© Can Stock Photo / jarenwicklund

The recent story about an individual living at the Chicago O’Hare International Airport, apparently within the Security areas, is extraordinary. It is not that unusual to have homeless people, or others who are stranded in their travels, that live for a few days at the airport, but it is rare for that to occur in a secure area. Let’s see how you can live at the airport.

Step one: wait until there’s a pandemic, that way, everyone is in a mask, making it harder to identify you.

Step two: either find a lost airport identification badge or steal one.

Step three: hope that no one reported their badge lost or that the badging office computer has a flaw preventing it from invalidating the card’s access.

I think I better stop here. I don’t want to give away too much of the secret sauce. Plus, for this guy to pull it off for three months, he did so through several security layers and had a healthy amount of pure luck.

Airport Badging and Access Control

Many people assume the airport employees go through the same level of screening that passengers go through. In the vast majority of airports, this is not true. Airport employees go through various alternate screening measures, including a criminal history record check and a wants and warrants check, a name check against the terrorist watchlist and the no-fly list.

Second, every employee with an airport identification badge is required to pass a security training exam. Many of these are administrated by computer, under the supervision of badging office personnel. It effectively makes everyone with an airport identification badge participate in the airport security system.

Third, every employee is required to challenge any employee in a secure area that is not wearing the proper airport identification. However, these challenges typically extend to the extent of ensuring the person has a badge and not always verifying their badge has not been deactivated. That is usually the job of airport security and airport police personnel.

In the case of a lost or stolen badge, while it is deactivated in the system and cannot open doors or gates, people can still slip through behind an unsuspecting employee as they go through a door. Plus, the badge is considered “visually valid” until the expiration date on the badge is reached. That means if a person is wearing a badge that is not expired, and another employee spots them, they assume the person has a valid identification badge. This is why airports go to great links to keep track of any lost, stolen, or not returned badges upon the end of employment at the airport.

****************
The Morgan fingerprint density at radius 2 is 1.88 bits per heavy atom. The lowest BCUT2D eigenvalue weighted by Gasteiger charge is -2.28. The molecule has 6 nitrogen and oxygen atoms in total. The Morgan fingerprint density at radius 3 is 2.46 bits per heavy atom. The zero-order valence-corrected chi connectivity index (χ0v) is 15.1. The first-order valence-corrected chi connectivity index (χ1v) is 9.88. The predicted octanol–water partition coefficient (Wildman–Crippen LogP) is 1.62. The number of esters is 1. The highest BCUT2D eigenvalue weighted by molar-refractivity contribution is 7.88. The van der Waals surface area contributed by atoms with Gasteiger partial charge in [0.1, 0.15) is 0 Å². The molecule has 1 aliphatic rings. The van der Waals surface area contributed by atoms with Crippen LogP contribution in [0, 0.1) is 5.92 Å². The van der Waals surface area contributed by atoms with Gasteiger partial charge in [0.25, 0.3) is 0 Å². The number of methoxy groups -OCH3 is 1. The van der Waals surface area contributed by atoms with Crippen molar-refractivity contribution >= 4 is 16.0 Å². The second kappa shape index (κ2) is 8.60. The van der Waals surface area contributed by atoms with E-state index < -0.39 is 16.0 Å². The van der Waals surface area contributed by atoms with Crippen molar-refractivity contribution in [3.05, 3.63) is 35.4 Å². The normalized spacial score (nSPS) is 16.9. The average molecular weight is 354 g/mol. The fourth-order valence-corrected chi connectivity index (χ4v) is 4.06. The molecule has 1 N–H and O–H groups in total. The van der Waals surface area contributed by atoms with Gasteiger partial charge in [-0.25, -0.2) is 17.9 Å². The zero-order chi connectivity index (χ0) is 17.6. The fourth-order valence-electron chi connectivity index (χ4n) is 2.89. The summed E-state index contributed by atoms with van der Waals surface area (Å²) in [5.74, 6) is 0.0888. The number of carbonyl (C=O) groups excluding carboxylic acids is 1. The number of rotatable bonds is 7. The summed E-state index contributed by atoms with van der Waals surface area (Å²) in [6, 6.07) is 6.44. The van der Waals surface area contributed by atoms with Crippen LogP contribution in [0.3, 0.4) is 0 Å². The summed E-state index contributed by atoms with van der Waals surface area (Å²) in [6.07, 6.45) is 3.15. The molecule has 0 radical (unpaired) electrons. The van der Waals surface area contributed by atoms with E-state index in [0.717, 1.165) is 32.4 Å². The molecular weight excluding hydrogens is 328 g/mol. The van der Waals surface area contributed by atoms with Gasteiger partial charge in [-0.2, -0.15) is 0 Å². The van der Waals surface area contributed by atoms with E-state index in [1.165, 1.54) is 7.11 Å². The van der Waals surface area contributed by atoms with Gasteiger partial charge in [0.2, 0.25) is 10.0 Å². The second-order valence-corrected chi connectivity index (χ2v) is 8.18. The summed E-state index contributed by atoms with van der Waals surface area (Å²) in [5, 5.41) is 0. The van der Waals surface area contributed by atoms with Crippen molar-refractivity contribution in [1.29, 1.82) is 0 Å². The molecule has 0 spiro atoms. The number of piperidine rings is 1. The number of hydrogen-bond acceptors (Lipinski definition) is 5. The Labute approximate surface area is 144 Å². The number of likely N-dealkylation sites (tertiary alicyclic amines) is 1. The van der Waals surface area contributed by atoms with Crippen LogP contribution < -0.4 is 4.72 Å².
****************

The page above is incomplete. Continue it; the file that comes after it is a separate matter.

Airport Police and Security vs. Efficiency of Flight Operations

Airport law-enforcement and security personnel must balance the need for security with the potential impact on flight operations. Too much enforcement and, you end up with flight delays, passengers missing flights, and screwing up the national aviation system. Too few security checks and someone ends living at the airport. Now, I DO NOT KNOW if that was the case at O’Hare. I am speaking in generic terms. There could be other issues that allowed this person to slip undetected through public and security areas.

Another layer of security is employee inspection areas and random TSA screening checkpoints, set up throughout the airport at random locations and times. This gives employees the impression that they may be subject to screening at any day or time.

However, as these areas are established, the airport’s rumor intelligence system kicks in, and pretty soon, most airport workers know where the checkpoint is, and many will take alternate routes to avoid it. So, the security teams have to stay on the move.

The Pandemic’s Effect on Aviation Security

Despite the massive economic loss within the aviation industry, this is likely the pandemics’ additional effect on aviation. With everyone wearing masks, it is more challenging to compare the photo on someone’s badge to their face.

You would have to actively ask them to remove their face mask to ensure the badge matches the person. For most airport workers, their responsibility ends and ensuring the person has a badge. Most of them have other jobs at the airport and aren’t going to take the time to ask everyone they see to lower their mask.

The Airport Identification Badge

Presently, the TSA only requires one level of validation to enter a secure area, the airport identification badge. Many airports have taken it upon themselves to add a PIN code, so employees must present their ID and then enter their unique personal identification number to open the door. And many other airports have added the additional level of biometrics, requiring the employee to present their badge, enter their pin code, and pass the biometric check, whether facial recognition, fingerprint or hand scan system.

I have been a long-time advocate of having all three security layers for an airport access control system. It still might not make it impossible for someone to take up residence at an airport, but it becomes more difficult. When the airport issues someone with an airport identification badge, they are essentially giving them the keys to the kingdom. For many employees, that badge allows them to bypass the passenger screening checkpoint and only sometimes be subject to physical inspection of themselves and their personal belongings.

Also, I have a TILE device on my Apple AirPods to find them when they are lost. Is anyone exploring the addition of this technology into the “keys” to the airport? That way, when they are lost or stolen, there’s a much better chance of finding them.

Sometimes the airport could be doing everything right, but the natural gaps in the system can still be exploitable, or the regulatory requirements may not be enough.

By Jeffrey C. Price


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